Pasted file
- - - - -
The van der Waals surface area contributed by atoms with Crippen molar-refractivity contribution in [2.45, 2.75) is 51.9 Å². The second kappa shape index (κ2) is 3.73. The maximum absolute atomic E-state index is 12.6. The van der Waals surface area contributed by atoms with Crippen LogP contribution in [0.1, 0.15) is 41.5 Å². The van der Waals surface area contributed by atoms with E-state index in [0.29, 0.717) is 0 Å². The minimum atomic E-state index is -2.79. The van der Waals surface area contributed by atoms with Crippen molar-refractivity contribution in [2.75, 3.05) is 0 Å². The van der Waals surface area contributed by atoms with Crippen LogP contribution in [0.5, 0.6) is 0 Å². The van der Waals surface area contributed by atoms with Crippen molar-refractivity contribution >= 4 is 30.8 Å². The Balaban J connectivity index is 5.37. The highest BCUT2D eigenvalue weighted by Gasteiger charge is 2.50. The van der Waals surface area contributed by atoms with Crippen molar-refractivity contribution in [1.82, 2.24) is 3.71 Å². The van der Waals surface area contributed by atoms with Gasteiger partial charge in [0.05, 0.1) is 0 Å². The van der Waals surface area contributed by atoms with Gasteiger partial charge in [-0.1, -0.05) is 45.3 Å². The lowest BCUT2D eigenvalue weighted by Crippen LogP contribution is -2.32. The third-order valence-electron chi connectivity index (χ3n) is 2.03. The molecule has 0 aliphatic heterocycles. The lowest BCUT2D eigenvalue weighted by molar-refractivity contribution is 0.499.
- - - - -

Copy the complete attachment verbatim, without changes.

The van der Waals surface area contributed by atoms with Crippen molar-refractivity contribution in [2.45, 2.75) is 51.9 Å². The second kappa shape index (κ2) is 3.73. The maximum absolute atomic E-state index is 12.6. The van der Waals surface area contributed by atoms with Crippen LogP contribution in [0.1, 0.15) is 41.5 Å². The van der Waals surface area contributed by atoms with E-state index in [0.29, 0.717) is 0 Å². The minimum atomic E-state index is -2.79. The van der Waals surface area contributed by atoms with Crippen molar-refractivity contribution in [2.75, 3.05) is 0 Å². The van der Waals surface area contributed by atoms with Crippen LogP contribution in [0.5, 0.6) is 0 Å². The van der Waals surface area contributed by atoms with Crippen molar-refractivity contribution >= 4 is 30.8 Å². The Balaban J connectivity index is 5.37. The highest BCUT2D eigenvalue weighted by Gasteiger charge is 2.50. The van der Waals surface area contributed by atoms with Crippen molar-refractivity contribution in [1.82, 2.24) is 3.71 Å². The van der Waals surface area contributed by atoms with Gasteiger partial charge in [0.05, 0.1) is 0 Å². The van der Waals surface area contributed by atoms with Gasteiger partial charge in [-0.1, -0.05) is 45.3 Å². The lowest BCUT2D eigenvalue weighted by Crippen LogP contribution is -2.32. The third-order valence-electron chi connectivity index (χ3n) is 2.03. The molecule has 0 aliphatic heterocycles. The lowest BCUT2D eigenvalue weighted by molar-refractivity contribution is 0.499.